The safe space principle
How music students took a risk and became entrepreneurs
In 1734, the composer George Frideric Handel was a relative superstar in England, composing Italian operas for London’s royal court, until he fought with his star singer over artistic control, and the two split ways. While Handel was on his own, he began writing oratorios — essentially operas in English with just the music, minus the costumes and props. They were a huge hit with the public and they were also much easier and cheaper to launch, as they could use local singers.
Today, most musicians are entrepreneurs, notes professor emeritus in the Desautels Faculty of Music Kurt Markstrom.
Take Aaron Price, for example, a newly arrived sessional instructor in the Faculty of Education, and a composer following in the entrepreneurial path Handel could have tread. When he was a graduate student at the University of Hartford, he and fellow student Gala Flagello started their own festival.
“We basically recognized a problem,” he recalls. “This is the basis of every entrepreneurial story. The problem was that for us, as composers in Connecticut, there weren’t a lot of opportunities in the summer. So we asked ourselves, ‘What’s stopping us from doing this?’” he recalls.
“We basically recognized a problem. This is the basis of every entrepreneurial story. The problem was that for us, as composers in Connecticut, there weren’t a lot of opportunities in the summer. So we asked ourselves, ‘What’s stopping us from doing this?’”
“The qualification for doing it is trying it. It’s not like I was applying to a job that required 10 years of experience: you can’t really experience starting a business without trying it.”
They realized that, as students, they had a big advantage as entrepreneurs because of the bounty of resources available to them, from business offices to rehearsal spaces to professors eager to guide them. They began knocking on doors and by 2016 they’d launched their non-for-profit festival—Connecticut Summerfest. With an inaugural budget of under $20,000 USD, they were still able to offer both live and live-streamed concert series, professional audio recording sessions of composers’ new works, and lessons with two composition faculty members. Today, their annual budget has more than doubled.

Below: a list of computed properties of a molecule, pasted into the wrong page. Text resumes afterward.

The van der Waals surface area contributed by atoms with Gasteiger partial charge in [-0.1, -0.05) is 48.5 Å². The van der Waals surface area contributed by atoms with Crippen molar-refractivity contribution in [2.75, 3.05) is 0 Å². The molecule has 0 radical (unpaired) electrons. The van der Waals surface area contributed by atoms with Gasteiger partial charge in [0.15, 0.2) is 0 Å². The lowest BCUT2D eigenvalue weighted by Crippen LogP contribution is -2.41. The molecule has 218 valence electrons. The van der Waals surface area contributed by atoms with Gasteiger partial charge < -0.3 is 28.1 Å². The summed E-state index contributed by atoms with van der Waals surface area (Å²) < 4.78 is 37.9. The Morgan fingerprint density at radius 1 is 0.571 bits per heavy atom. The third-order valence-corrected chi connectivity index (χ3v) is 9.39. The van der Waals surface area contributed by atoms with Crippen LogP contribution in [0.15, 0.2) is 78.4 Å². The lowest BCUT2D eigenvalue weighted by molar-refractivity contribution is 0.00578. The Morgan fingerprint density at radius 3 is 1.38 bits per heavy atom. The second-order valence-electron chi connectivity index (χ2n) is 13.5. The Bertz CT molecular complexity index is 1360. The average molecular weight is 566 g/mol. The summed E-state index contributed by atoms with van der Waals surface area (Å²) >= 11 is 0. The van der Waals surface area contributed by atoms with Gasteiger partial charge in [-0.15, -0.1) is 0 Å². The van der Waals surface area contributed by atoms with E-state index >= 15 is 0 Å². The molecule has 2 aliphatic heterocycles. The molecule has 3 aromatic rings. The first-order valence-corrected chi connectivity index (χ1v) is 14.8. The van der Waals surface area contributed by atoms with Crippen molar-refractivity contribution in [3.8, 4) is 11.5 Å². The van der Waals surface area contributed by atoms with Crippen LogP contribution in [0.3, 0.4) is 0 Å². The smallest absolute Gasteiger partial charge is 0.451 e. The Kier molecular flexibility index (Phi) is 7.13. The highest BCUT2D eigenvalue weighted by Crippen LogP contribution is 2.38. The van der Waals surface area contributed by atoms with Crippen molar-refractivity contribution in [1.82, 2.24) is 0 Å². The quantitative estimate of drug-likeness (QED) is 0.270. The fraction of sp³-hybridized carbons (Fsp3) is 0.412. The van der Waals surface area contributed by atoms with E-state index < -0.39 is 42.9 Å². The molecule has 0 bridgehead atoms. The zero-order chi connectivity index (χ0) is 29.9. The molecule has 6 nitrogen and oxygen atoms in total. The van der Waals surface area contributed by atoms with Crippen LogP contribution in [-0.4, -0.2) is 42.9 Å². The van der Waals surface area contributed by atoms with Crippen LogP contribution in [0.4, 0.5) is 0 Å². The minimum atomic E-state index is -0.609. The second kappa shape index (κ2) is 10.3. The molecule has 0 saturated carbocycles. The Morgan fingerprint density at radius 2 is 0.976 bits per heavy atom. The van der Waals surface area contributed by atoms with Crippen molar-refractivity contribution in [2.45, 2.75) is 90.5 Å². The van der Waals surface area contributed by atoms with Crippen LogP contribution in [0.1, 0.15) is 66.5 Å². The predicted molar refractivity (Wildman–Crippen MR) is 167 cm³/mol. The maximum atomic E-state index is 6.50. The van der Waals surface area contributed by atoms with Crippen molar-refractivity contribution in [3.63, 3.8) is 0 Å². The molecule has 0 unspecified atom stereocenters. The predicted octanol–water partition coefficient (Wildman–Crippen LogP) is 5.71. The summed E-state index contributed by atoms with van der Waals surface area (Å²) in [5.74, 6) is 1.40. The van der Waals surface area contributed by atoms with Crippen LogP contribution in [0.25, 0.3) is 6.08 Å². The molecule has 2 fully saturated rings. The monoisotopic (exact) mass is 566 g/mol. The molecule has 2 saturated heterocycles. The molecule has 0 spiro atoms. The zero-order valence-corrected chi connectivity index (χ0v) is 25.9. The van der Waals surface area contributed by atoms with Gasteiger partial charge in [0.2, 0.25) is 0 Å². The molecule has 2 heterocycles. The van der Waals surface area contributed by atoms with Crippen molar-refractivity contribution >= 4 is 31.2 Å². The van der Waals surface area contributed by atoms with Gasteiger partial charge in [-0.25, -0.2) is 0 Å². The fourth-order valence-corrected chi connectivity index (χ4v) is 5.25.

“I used to tell students, ‘You have all of the resources here now that you may not have [… later],” says Price. “Faculty and staff have a lot of trouble ignoring you when you show up at their door.’ I’m always willing to help my students, and I know my colleagues are, too. There shouldn’t really be that many consequences when you’re a student trying something new, right? It’s really important then to set students up to understand the consequence of failure is most often that you learn something, and maybe clean up just a little mess.”
Price is now sharing these insights with prospective high school teachers, preparing them to assist students who wish to create something in the arts, perhaps even in opera, an old art form but one that doesn’t stubbornly cling to traditions.
Flipside Opera in Winnipeg is an example of this. Created by three Desautels Faculty of Music alum, the opera company was created with a fresh take that would make Handel proud: They host contemporary operas in brew pubs and parks alongside bocce ball courts.
Judith Oatway [Post-Bacc/06] and Dawn Bruch-Wiens [Post-Bacc/05; MMus/07] started the endeavor, later recruiting Lisa Rumpel [MMus/15]. They met as students (“It’s a very UM-centric story,” Oatway laughs) and after graduation they realized that they wanted to create a show that would, like Handel’s, appeal to the masses. (Oatway is hoping an upcoming show will feature operatic covers of ABBA.)
“We all have one foot in academia still,” Oatway says. “We all either coach or teach in universities, and so when we’re working with our students, we tell them to create their own opportunities and it’s best to do so now as a student because in the world of academia, it’s amazing.
“We do have these resources and we have opportunities being given to us, and you realize that, at least in in the classical world, those opportunities become less readily available after you graduate…. So our goal is to give people the tools to be their own artists and have their own voice. I want to see everyone fly and have their own voice to contribute because that’s what makes a diverse art scene, right?”
Handel too was a great entrepreneur, though Markstrom notes one important aspect of his life that is sometimes overlooked: he was receiving a generous pension from the royal court, something that certainly would have cushioned the blow if his entrepreneurial risk had flopped. But the lesson remains, as Price and Oatway attest: create safe spaces for people to succeed, and they will come up with great ideas.